The CFC’s mandate is to protect economic competition: to promote and prevent harm to this process, not the parties involved in this process. In the case of relative monopolistic practices, it is the Commission’s task to determine whether displacing or excluding an economic agent simply constitutes harm to an individual competitor, supplier or client or whether competition itself has been harmed, in which case it must act against the economic agent undertaking the illegal conduct.2

The analytical process that leads to a determination of illegality in relative practices does not begin with the effect of the conduct, but rather with its typification, that is, the Commission must determine whether the practice aligns with the categories set out under article 10 of the law: (I) nonprice vertical restraints, (II) vertical price restraints, (III) tied sales, (IV) exclusive dealings, (V) refusals to deal, (VI) exclusionary group boycotts, (VII) predation, (VIII) loyalty and fidelity discounts and rebates, (IX) cross subsidization, (X) discrimination in price and sales conditions, (XI) raising rivals’ costs.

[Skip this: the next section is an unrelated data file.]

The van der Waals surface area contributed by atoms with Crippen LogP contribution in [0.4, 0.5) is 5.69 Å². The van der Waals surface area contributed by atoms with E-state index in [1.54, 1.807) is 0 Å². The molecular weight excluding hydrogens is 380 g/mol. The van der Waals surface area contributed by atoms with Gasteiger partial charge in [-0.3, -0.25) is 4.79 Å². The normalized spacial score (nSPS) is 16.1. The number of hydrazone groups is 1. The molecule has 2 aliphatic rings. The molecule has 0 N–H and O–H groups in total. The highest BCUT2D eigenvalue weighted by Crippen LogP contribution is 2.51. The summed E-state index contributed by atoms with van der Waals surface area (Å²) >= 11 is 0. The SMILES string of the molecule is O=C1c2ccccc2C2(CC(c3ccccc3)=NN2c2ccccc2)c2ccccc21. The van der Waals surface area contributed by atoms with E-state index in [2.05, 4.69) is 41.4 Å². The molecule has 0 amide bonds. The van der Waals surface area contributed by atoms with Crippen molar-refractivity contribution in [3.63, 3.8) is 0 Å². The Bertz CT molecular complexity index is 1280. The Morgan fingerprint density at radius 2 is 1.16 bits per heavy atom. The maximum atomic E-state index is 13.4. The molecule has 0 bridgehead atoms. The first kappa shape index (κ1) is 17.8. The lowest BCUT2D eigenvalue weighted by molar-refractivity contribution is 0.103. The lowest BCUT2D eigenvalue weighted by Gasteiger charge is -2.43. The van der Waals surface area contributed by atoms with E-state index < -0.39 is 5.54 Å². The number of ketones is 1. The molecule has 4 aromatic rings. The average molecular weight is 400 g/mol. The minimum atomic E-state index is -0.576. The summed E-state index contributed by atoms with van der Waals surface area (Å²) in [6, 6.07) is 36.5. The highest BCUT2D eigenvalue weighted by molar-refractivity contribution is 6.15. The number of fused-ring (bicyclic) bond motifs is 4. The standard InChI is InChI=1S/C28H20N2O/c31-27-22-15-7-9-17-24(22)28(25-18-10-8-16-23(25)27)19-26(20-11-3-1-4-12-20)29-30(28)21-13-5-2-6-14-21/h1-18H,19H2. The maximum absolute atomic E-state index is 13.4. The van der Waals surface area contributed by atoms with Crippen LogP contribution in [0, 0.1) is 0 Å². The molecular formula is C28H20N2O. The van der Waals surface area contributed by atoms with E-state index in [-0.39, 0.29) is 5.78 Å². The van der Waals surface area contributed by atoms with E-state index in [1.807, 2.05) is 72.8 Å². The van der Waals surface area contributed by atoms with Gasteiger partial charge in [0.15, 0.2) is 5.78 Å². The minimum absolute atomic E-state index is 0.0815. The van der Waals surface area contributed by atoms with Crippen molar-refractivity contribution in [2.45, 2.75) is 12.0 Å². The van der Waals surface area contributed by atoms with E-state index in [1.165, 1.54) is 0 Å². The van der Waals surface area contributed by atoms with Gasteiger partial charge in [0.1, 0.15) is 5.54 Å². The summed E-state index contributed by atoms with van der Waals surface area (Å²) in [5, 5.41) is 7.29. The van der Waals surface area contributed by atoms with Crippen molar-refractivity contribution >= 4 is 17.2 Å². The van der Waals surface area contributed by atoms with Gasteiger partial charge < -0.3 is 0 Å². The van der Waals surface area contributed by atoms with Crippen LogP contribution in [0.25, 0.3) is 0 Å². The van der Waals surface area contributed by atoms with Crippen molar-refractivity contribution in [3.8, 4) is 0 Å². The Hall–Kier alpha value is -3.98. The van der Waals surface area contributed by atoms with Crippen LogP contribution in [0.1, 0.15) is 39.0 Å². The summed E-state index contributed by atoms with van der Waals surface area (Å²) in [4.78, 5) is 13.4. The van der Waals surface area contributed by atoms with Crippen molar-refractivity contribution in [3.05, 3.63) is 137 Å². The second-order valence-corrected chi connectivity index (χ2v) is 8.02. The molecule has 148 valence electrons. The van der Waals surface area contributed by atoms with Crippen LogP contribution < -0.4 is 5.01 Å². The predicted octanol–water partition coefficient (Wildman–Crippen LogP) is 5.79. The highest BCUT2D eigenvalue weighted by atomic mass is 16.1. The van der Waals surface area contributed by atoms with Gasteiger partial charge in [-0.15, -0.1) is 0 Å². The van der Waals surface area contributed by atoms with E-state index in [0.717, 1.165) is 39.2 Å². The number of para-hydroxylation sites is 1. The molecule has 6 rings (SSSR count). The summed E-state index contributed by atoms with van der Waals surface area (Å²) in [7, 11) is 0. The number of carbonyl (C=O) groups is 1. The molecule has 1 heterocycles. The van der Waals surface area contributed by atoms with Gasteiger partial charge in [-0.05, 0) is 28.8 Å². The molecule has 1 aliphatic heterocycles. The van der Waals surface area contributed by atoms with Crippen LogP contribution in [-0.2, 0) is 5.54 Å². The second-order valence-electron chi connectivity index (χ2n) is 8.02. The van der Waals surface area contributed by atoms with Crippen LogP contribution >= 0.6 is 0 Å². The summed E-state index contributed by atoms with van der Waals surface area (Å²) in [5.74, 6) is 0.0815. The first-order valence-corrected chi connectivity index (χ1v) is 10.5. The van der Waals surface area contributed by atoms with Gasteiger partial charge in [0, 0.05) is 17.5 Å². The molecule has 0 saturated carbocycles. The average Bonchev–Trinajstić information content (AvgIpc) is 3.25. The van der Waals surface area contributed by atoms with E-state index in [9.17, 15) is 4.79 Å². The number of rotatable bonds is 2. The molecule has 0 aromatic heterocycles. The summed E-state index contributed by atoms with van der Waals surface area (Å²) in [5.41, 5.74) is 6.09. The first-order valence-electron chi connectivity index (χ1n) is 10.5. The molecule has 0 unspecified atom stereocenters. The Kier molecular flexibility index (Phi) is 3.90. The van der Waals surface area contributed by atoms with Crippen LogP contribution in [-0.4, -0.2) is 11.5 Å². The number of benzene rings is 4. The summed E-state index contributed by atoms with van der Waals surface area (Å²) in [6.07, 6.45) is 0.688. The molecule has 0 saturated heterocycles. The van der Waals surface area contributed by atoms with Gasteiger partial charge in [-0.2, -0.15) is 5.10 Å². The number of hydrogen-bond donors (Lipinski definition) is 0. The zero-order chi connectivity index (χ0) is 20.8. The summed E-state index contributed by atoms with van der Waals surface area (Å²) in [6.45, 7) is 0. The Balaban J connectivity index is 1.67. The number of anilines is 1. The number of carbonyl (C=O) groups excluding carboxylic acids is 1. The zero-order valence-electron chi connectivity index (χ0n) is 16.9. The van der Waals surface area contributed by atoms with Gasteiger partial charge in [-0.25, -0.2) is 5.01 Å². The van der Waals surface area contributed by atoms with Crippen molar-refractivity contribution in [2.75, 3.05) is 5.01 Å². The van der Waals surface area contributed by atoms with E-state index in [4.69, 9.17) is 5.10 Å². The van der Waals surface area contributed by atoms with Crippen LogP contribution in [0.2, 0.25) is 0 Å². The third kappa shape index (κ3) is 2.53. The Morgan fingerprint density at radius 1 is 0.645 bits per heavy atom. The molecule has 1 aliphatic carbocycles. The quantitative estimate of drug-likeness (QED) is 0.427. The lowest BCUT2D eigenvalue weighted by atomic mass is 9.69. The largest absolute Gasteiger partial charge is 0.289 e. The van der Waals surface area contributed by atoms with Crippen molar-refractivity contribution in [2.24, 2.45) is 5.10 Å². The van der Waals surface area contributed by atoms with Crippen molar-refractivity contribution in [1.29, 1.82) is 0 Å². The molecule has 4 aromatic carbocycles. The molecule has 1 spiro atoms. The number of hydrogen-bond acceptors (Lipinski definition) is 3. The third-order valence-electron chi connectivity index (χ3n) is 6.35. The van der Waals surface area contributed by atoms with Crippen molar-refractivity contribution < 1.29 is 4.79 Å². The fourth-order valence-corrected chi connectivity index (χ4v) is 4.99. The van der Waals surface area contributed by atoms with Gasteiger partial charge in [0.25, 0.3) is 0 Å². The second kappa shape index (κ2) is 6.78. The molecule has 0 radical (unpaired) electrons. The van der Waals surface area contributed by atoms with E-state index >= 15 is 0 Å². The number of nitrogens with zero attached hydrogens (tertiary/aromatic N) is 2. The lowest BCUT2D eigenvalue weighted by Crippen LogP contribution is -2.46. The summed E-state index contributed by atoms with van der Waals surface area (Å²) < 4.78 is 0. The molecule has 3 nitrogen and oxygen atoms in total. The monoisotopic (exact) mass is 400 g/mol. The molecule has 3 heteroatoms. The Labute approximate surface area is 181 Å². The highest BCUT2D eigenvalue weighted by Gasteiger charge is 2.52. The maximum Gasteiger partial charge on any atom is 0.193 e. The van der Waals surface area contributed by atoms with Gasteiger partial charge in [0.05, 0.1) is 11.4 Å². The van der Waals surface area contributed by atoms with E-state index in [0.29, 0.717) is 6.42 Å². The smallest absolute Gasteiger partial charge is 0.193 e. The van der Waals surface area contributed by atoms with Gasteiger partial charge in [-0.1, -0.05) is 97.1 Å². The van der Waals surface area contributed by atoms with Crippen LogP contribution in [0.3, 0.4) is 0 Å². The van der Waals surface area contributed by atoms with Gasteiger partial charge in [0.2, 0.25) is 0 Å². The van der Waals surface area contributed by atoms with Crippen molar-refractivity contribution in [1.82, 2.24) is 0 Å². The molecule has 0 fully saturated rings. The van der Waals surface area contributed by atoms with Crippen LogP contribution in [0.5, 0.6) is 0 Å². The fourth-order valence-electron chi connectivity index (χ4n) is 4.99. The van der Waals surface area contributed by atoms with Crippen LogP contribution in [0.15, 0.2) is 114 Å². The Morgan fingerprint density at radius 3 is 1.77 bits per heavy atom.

The analysis then proceeds to the motivation (object) or outcome (effect) of this conduct on the process of competition. This step, together with the rule of reason analysis described below, is meant to minimize false positives as these types of conducts can easily arise as part of a healthy competitive process. Hence, article 10 notes that the conducts must (a) unduly exclude economic agents from the market, (b) substantially impede their access, or (c) establish exclusive advantages in favor of one or more persons – an echo of the constitutional text.

2.1.1. Rule of reason analysis

Article 11 in the law requires that economic agents who undertake conducts typified in article 10 must wield substantial market power within a relevant market. This relevant market is defined following the guidelines set out in article 12 of the law and article 9 in the rulings.3 Among the elements considered are: (1) the substitution possibilities, both on the demand and supply side, as well as the time required for this substitution; (2) the distribution costs of the good itself and its inputs, complements and substitutes, and the time required for this substitution; (3) consumers’ opportunity costs in accessing other markets; (4) legal restrictions and barriers that limit access to intermediate and final consumers.